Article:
minimize use of root account

Matthew Seaman matthew at
Sat Feb 20 09:42:26 UTC 2016

On 19/02/2016 21:11, Polytropon wrote:
>> I thought suid scripts were disabled years ago because they were a major 
>> > security loophole?

> You're right - it's the case.
> % ll 
> -rwsr-sr-x  1 poly  poly  24 2016-02-19 19:25:20*
> % cat
> #!/bin/sh
> id -u
> whoami
> % ./
> 2000
> poly
> % sudo ./
> 0
> root
> I think this is fully intended.

Although 'no setuid scripts' is pretty well embedded in the Unix psyche,
I was under the impression the underlying problem had been fixed some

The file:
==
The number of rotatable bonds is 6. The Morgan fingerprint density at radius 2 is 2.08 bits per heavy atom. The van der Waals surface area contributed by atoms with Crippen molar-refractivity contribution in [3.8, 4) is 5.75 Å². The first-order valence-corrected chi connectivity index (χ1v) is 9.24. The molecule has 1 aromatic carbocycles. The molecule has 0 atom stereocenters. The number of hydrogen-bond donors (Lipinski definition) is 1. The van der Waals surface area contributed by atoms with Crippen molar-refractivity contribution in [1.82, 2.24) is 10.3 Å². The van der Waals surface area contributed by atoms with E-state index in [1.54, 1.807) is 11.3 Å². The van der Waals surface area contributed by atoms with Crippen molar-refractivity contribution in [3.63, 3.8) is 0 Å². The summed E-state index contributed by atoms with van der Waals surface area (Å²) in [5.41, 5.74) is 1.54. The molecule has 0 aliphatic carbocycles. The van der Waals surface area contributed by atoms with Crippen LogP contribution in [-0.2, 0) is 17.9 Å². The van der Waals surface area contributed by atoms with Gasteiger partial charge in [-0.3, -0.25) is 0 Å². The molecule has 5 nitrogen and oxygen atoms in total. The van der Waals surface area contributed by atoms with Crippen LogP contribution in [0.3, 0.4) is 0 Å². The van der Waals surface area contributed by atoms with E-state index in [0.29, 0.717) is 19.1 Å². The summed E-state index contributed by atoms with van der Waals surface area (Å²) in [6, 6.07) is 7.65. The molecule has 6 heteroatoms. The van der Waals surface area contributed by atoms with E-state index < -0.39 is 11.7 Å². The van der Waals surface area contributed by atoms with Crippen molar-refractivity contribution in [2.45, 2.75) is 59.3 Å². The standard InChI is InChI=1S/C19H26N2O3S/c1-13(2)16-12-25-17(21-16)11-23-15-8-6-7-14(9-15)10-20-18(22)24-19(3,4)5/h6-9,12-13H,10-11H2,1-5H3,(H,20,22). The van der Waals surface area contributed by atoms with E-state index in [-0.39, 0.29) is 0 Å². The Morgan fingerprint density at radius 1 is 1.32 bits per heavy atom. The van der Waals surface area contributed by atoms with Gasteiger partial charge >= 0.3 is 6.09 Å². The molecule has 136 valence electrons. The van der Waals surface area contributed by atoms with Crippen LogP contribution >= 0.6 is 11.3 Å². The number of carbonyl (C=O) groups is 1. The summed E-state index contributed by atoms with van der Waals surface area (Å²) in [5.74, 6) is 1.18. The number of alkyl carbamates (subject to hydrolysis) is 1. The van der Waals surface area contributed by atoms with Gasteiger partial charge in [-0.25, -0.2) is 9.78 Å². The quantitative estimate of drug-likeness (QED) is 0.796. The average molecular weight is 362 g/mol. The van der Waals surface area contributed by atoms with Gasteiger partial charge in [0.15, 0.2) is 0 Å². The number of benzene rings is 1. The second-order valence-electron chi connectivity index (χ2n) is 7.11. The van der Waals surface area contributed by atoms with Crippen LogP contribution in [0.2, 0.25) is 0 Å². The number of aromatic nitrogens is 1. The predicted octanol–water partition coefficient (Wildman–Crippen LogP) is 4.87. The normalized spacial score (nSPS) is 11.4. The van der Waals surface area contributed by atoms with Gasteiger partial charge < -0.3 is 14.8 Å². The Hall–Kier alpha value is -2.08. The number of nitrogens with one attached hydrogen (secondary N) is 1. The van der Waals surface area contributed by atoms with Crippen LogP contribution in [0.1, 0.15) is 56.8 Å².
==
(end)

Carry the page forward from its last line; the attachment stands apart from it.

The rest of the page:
time ago.

The problem with a setuid script is that there is a window of
opportunity between the system opening the script, parsing the #! line,
firing up the appropriate interpreter and having that *reopen* the
script to execute it -- if you can replace the script at just the right
time, you can get anything executed with root permissions.

This was solved, as I recall, by the system passing its already open
file descriptor on the original script to the interpreter.  That
requires the fdescfs pseudo-filesystem to be mounted, which populates
/dev/fd. You need the full fdescfs mounted -- devfs only gives you
filedescriptor devices for stdin, stdout and stderr for a process, and
that's not enough.

Even so, irrespective of fdescfs being mounted or not, it seems setuid
scripts are still disallowed.



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